Future of Island View Beach explored as CRD considers management plan

Sheila Stenzel and Jane Wynne were on a mission Wednesday at Island View Beach, hiking the waterfront to chart out activities for teachers.

The pair were particularly interested in the park’s geological features — including its cliffs and a “drowned forest” beneath the sand and mud, said Wynne, a geologist.

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But those are just a few of the many special aspects of 52-hectare Island View Beach Regional Park, which is under close observation as a new management plan is prepared. Everything from dogs to dunes will be up for discussion as the future of Island View is charted in the coming months.

The current park-management plan has been in place since 1989, and has been considered for renewal for the past two years.

The new plan, to be completed in 2014, will focus on four priority areas: rules for dogs, restoration of the coastal sand dune ecosystem, the campground and land administration, as the Capital Regional District works with Central Saanich on administration of land the municipality owns within or adjacent to the park.

Island View Beach, with 1.3 kilometres of sandy coastline, attracts more than 325,000 visitors each year, making it one of the region’s most popular parks.

“There’s a lot of public interest in it,” said Susan Brice, who chairs the CRD regional parks committee. She said the park is “an amazing gem” that provides a getaway close to the city.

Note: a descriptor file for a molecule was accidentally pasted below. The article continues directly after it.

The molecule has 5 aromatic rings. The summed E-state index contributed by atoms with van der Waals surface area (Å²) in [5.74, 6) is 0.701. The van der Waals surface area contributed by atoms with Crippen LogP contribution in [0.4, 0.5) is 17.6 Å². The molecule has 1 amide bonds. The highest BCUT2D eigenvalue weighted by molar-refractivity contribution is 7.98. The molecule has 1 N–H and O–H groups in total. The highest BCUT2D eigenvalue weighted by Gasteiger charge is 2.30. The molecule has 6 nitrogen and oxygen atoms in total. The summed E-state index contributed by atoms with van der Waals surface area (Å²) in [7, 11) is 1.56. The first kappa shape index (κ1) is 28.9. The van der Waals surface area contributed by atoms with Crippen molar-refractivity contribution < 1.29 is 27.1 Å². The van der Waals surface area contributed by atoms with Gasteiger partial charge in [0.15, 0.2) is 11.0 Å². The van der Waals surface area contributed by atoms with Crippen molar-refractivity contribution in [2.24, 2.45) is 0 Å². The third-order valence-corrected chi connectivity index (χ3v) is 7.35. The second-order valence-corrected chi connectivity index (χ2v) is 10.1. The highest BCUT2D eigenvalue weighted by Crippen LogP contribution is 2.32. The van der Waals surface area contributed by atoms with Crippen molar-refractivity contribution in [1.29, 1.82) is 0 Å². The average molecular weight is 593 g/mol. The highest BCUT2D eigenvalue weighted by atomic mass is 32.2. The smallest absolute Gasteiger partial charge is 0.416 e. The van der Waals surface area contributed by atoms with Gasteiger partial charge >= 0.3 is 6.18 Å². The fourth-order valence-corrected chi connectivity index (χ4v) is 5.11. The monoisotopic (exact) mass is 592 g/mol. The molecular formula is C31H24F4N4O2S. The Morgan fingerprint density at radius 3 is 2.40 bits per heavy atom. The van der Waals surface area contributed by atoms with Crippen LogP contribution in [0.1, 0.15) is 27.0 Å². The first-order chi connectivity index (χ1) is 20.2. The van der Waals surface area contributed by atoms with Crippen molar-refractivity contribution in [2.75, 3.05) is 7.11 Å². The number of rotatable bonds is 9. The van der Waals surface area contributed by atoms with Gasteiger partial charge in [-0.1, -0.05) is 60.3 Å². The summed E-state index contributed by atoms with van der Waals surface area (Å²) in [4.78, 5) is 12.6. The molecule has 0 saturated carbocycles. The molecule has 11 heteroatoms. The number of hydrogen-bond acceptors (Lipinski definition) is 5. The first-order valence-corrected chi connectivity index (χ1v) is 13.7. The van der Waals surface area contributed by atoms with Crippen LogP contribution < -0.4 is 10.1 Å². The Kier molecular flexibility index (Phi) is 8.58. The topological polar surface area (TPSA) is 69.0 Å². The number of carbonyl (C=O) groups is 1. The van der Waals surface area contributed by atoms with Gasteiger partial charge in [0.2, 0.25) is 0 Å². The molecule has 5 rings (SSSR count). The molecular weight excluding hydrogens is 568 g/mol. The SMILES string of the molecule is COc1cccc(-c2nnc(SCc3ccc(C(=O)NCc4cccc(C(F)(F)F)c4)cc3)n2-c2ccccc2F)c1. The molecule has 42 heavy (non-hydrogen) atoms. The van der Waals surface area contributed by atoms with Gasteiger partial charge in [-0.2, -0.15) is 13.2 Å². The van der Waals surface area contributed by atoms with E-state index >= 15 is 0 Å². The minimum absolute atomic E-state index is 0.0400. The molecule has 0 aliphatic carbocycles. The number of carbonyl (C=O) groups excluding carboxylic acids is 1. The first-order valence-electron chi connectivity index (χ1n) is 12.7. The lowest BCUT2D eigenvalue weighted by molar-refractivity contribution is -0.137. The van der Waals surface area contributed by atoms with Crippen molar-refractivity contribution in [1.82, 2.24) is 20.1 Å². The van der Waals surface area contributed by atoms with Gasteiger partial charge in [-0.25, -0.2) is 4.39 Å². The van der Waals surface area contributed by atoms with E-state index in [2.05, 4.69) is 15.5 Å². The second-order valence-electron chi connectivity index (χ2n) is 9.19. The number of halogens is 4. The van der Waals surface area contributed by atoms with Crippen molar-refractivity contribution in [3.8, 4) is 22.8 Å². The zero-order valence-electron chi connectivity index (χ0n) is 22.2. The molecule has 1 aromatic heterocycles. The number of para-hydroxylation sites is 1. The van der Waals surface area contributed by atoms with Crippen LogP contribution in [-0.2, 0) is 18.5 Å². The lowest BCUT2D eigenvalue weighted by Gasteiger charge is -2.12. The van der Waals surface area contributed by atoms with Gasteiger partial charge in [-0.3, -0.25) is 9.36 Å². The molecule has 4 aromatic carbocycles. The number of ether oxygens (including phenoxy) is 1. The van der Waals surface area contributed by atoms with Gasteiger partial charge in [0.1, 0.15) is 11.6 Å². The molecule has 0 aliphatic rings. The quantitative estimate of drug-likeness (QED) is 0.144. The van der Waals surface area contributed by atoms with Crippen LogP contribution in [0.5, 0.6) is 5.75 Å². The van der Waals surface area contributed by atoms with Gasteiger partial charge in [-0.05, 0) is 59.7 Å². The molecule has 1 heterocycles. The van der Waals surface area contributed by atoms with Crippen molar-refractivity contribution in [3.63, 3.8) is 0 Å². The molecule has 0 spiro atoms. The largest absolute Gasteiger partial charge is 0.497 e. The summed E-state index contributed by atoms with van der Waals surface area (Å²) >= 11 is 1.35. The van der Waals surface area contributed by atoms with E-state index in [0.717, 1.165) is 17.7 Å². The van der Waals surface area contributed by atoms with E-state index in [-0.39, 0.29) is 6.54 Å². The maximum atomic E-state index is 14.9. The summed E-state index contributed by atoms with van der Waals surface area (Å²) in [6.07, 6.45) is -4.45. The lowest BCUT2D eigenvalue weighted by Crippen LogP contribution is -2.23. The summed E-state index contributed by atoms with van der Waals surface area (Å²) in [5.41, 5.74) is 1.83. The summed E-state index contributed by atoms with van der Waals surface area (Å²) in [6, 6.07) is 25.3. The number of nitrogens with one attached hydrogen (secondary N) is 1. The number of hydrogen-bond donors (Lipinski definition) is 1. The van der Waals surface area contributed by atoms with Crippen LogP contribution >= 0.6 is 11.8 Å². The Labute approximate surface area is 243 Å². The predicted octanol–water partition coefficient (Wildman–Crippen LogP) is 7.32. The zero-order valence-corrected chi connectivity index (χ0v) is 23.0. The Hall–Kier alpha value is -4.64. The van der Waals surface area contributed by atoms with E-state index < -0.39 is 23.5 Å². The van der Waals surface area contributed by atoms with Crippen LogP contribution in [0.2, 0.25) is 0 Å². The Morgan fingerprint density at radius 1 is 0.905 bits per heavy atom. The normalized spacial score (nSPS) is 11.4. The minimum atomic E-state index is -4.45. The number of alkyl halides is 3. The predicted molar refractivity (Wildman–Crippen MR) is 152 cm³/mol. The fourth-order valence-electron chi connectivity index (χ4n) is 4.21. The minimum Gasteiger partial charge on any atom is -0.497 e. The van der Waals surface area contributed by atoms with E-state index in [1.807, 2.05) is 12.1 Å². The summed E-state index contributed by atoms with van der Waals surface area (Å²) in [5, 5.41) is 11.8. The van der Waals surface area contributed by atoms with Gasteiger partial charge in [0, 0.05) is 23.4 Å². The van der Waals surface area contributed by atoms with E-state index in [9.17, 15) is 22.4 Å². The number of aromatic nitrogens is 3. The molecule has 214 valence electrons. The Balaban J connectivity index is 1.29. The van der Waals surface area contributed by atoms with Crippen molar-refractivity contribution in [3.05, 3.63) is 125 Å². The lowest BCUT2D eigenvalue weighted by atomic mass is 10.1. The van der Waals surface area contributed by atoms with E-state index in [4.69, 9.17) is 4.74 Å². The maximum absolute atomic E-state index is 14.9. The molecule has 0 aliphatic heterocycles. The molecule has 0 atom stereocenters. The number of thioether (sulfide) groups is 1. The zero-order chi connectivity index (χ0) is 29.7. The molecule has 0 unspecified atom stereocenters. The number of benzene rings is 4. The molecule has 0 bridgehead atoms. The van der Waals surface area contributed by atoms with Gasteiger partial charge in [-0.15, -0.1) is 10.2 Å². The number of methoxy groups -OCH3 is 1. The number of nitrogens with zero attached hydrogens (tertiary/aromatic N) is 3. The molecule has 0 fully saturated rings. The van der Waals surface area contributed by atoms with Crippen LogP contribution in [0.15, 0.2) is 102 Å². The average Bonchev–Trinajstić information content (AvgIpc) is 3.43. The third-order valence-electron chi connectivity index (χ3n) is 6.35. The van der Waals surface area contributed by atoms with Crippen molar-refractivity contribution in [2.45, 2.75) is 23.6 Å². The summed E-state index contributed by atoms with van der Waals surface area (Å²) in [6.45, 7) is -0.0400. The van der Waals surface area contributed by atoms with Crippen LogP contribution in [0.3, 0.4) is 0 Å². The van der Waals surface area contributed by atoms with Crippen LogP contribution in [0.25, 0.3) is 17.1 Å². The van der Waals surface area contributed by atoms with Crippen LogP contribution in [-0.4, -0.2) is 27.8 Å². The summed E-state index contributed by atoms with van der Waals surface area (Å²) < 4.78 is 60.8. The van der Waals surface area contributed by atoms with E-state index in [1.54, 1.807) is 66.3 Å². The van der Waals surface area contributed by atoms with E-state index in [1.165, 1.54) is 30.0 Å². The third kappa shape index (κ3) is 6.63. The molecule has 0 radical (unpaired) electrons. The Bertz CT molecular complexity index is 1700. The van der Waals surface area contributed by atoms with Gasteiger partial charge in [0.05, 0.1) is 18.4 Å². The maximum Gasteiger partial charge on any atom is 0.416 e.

“It’s easy for people to get to, and yet when you’re there, you could be far, far away.”

The CRD-operated campground has 18 beachfront sites for recreational vehicles, along with five tent-trailer sites and 24 tent sites in the trees.

Comments that come in about the park make it clear people love it the way it is, Brice said, and those working on the management plan are keeping that in mind.

“We want to make sure that anything we do in terms of planning is a long-term investment and that we don’t risk any of the ecological features.”

Dogs are a common sight at Island View, and discussions will include any issues related to their presence.

“That will be one of the things we’ll be asking very specifically about,” Brice said.

“Certainly, this is one of the places where people do love to run their dogs, and, generally speaking, I think most people handle it quite responsibly.”

Under current rules, dogs must be leashed in the campground, and in beach and picnic areas from June 1-Sept. 15.

The plan will also address restoration of the sand dune ecosystem, one of eight rare ecological communities in and around the park.

More than 100 species of birds frequent the park. Five local species — including two moths and the contorted pod evening primrose — are listed under the federal Species at Risk Act.

A draft plan has been prepared and public input is being sought, beginning Saturday with a guided public tour of the park from 1:30-3:30 p.m.

Anyone interested in attending is asked to call 250-360-3338 or email amarchi@crd.bc.ca to reserve a spot.

A public-engagement session is scheduled for Sept. 26 at the Tsawout First Nation gymnasium, 7728 Tetayut Rd.

Online feedback can be given until Oct. 4 at crd.bc.ca/parks.

An interim plan could be ready for consideration by the CRD board in December.


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